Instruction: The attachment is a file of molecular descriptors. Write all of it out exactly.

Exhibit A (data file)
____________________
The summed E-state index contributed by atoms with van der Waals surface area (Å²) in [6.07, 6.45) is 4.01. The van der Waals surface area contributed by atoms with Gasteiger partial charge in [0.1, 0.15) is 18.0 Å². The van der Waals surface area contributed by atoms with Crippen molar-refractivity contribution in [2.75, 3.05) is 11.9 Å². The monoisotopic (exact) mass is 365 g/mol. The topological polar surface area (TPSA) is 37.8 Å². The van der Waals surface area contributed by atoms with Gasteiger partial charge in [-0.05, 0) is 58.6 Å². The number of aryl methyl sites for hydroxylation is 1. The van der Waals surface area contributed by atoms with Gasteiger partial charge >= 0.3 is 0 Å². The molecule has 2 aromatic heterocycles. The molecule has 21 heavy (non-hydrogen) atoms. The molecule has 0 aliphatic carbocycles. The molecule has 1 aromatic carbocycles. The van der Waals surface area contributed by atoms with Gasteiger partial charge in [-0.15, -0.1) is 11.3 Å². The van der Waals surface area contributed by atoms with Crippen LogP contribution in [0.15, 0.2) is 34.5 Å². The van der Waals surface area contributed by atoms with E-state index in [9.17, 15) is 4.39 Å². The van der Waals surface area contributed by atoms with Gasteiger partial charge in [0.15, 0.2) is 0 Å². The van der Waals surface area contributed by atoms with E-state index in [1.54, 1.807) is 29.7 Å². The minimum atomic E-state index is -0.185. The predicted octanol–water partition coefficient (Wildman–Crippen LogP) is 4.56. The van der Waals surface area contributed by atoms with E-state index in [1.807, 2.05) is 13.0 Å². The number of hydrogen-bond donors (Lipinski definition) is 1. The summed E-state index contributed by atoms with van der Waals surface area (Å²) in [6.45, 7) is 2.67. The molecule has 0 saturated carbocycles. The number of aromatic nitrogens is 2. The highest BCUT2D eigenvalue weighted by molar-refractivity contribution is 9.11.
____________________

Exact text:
The summed E-state index contributed by atoms with van der Waals surface area (Å²) in [6.07, 6.45) is 4.01. The van der Waals surface area contributed by atoms with Gasteiger partial charge in [0.1, 0.15) is 18.0 Å². The van der Waals surface area contributed by atoms with Crippen molar-refractivity contribution in [2.75, 3.05) is 11.9 Å². The monoisotopic (exact) mass is 365 g/mol. The topological polar surface area (TPSA) is 37.8 Å². The van der Waals surface area contributed by atoms with Gasteiger partial charge in [-0.05, 0) is 58.6 Å². The number of aryl methyl sites for hydroxylation is 1. The van der Waals surface area contributed by atoms with Gasteiger partial charge >= 0.3 is 0 Å². The molecule has 2 aromatic heterocycles. The molecule has 21 heavy (non-hydrogen) atoms. The molecule has 0 aliphatic carbocycles. The molecule has 1 aromatic carbocycles. The van der Waals surface area contributed by atoms with Gasteiger partial charge in [-0.15, -0.1) is 11.3 Å². The van der Waals surface area contributed by atoms with Crippen LogP contribution in [0.15, 0.2) is 34.5 Å². The van der Waals surface area contributed by atoms with E-state index in [9.17, 15) is 4.39 Å². The van der Waals surface area contributed by atoms with Gasteiger partial charge in [0.15, 0.2) is 0 Å². The van der Waals surface area contributed by atoms with E-state index in [1.54, 1.807) is 29.7 Å². The minimum atomic E-state index is -0.185. The predicted octanol–water partition coefficient (Wildman–Crippen LogP) is 4.56. The van der Waals surface area contributed by atoms with E-state index in [1.807, 2.05) is 13.0 Å². The number of hydrogen-bond donors (Lipinski definition) is 1. The summed E-state index contributed by atoms with van der Waals surface area (Å²) in [6.45, 7) is 2.67. The molecule has 0 saturated carbocycles. The number of aromatic nitrogens is 2. The highest BCUT2D eigenvalue weighted by molar-refractivity contribution is 9.11.